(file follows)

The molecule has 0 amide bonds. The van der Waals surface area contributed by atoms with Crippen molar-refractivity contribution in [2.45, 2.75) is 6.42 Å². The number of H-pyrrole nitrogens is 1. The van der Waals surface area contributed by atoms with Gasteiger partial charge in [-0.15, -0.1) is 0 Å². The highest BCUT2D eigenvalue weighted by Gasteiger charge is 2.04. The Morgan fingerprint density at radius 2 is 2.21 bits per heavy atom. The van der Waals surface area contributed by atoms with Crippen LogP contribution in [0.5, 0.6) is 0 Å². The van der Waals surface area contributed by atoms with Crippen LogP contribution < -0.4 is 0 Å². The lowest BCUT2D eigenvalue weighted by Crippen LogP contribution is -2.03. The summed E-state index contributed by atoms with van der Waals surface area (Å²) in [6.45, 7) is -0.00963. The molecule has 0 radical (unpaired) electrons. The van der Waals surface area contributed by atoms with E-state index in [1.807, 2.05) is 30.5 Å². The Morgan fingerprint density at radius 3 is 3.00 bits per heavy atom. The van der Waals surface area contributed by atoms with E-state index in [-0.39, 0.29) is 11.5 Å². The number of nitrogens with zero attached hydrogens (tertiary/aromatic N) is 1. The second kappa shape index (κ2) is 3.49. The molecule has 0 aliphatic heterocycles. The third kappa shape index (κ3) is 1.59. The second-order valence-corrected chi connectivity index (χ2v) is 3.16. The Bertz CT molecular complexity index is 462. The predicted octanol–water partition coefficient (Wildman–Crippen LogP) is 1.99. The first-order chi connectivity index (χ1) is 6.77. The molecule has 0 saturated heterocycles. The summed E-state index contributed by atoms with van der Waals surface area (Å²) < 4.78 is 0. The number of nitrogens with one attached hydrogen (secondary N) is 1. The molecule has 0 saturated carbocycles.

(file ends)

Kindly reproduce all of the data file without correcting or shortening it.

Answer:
The molecule has 0 amide bonds. The van der Waals surface area contributed by atoms with Crippen molar-refractivity contribution in [2.45, 2.75) is 6.42 Å². The number of H-pyrrole nitrogens is 1. The van der Waals surface area contributed by atoms with Gasteiger partial charge in [-0.15, -0.1) is 0 Å². The highest BCUT2D eigenvalue weighted by Gasteiger charge is 2.04. The Morgan fingerprint density at radius 2 is 2.21 bits per heavy atom. The van der Waals surface area contributed by atoms with Crippen LogP contribution in [0.5, 0.6) is 0 Å². The van der Waals surface area contributed by atoms with Crippen LogP contribution < -0.4 is 0 Å². The lowest BCUT2D eigenvalue weighted by Crippen LogP contribution is -2.03. The summed E-state index contributed by atoms with van der Waals surface area (Å²) in [6.45, 7) is -0.00963. The molecule has 0 radical (unpaired) electrons. The van der Waals surface area contributed by atoms with E-state index in [1.807, 2.05) is 30.5 Å². The Morgan fingerprint density at radius 3 is 3.00 bits per heavy atom. The van der Waals surface area contributed by atoms with E-state index in [-0.39, 0.29) is 11.5 Å². The number of nitrogens with zero attached hydrogens (tertiary/aromatic N) is 1. The second kappa shape index (κ2) is 3.49. The molecule has 0 aliphatic heterocycles. The third kappa shape index (κ3) is 1.59. The second-order valence-corrected chi connectivity index (χ2v) is 3.16. The Bertz CT molecular complexity index is 462. The predicted octanol–water partition coefficient (Wildman–Crippen LogP) is 1.99. The first-order chi connectivity index (χ1) is 6.77. The molecule has 0 saturated heterocycles. The summed E-state index contributed by atoms with van der Waals surface area (Å²) < 4.78 is 0. The number of nitrogens with one attached hydrogen (secondary N) is 1. The molecule has 0 saturated carbocycles.